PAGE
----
Effect of polymorphic colour vision for fruit detection in the spider monkey Ateles geoffroyi, and its implications for the maintenance of polymorphic colour vision in platyrrhine monkeys.

Riba-Hernández, Pablo, Stoner, Kathryn E and Osorio, Daniel (2004) Effect of polymorphic colour vision for fruit detection in the spider monkey Ateles geoffroyi, and its implications for the maintenance of polymorphic colour vision in platyrrhine monkeys. Journal of Experimental Biology, 207. pp. 2465-2470. ISSN 0022-0949

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Abstract

Most platyrrhine monkeys have an X-linked tri-allelic polymorphism for medium and long wavelength (M/L) sensitive cone photopigments. These pigments' sensitivity maxima (lambdamax) range from 535 to 562 nm. All animals also have an autosomally coded short-wavelength-sensitive (S) cone pigment. In populations with three M/L alleles there are six different colour vision phenotypes. Heterozygous females have trichromatic colour vision, while males and homozygous females are dichromats. The selective basis for this polymorphism is not understood, but is probably affected by the costs and benefits of trichromatic compared to dichromatic colour vision. For example, it has been suggested that trichromats are better equipped than dichromats to detect fruit against a leaf background. To investigate this possibility, we modeled fruit detection by various colour vision phenotypes present in the frugivorous spider monkey, Ateles geoffroyi. Our study population is thought to have three M/L alleles with cone pigment lambdamax values close to 535, 550 and 562 nm. The model predicted that all trichromat phenotypes had an advantage over dichromats, and the 535/562 nm phenotype was best; however, the model predicted that dichromats could detect all of the fruit species consumed by spider monkeys. We conclude that the heterozygote advantage experienced by females may be the most plausible explanation for the maintenance of this polymorphism in A. geoffroyi. Nevertheless, more studies need to evaluate social foraging behaviour and the performance of different phenotypes of other New World monkeys to determine if this is a global explanation for this phenomena or more specific to A. geofforyi.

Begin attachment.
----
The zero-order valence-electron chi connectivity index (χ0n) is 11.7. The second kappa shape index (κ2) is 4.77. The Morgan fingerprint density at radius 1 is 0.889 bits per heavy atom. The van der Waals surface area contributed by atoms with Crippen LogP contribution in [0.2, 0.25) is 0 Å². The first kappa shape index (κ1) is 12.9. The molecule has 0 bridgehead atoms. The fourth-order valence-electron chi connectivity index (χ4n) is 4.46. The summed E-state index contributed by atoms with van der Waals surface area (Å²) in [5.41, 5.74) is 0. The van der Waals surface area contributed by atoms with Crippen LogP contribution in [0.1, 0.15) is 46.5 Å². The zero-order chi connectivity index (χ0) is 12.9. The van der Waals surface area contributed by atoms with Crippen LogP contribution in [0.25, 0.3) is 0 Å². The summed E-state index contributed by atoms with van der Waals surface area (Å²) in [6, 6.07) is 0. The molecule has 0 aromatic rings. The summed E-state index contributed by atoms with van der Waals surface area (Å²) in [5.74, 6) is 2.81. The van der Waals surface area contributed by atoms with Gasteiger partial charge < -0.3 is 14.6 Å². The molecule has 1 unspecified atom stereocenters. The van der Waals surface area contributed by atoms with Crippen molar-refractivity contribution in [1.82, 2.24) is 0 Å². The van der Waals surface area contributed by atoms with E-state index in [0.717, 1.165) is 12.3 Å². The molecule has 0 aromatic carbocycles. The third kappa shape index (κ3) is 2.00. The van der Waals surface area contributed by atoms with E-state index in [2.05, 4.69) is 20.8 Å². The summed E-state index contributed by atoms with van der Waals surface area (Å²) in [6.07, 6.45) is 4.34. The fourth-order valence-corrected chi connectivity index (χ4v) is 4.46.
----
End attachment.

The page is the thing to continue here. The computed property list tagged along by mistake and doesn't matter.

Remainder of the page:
Item Type: Article
Schools and Departments: School of Life Sciences > Evolution, Behaviour and Environment
Depositing User: Daniel ColacoOsorio
Date Deposited: 06 Feb 2012 20:03
Last Modified: 21 Mar 2012 12:52
URI: http://sro.sussex.ac.uk/id/eprint/23740
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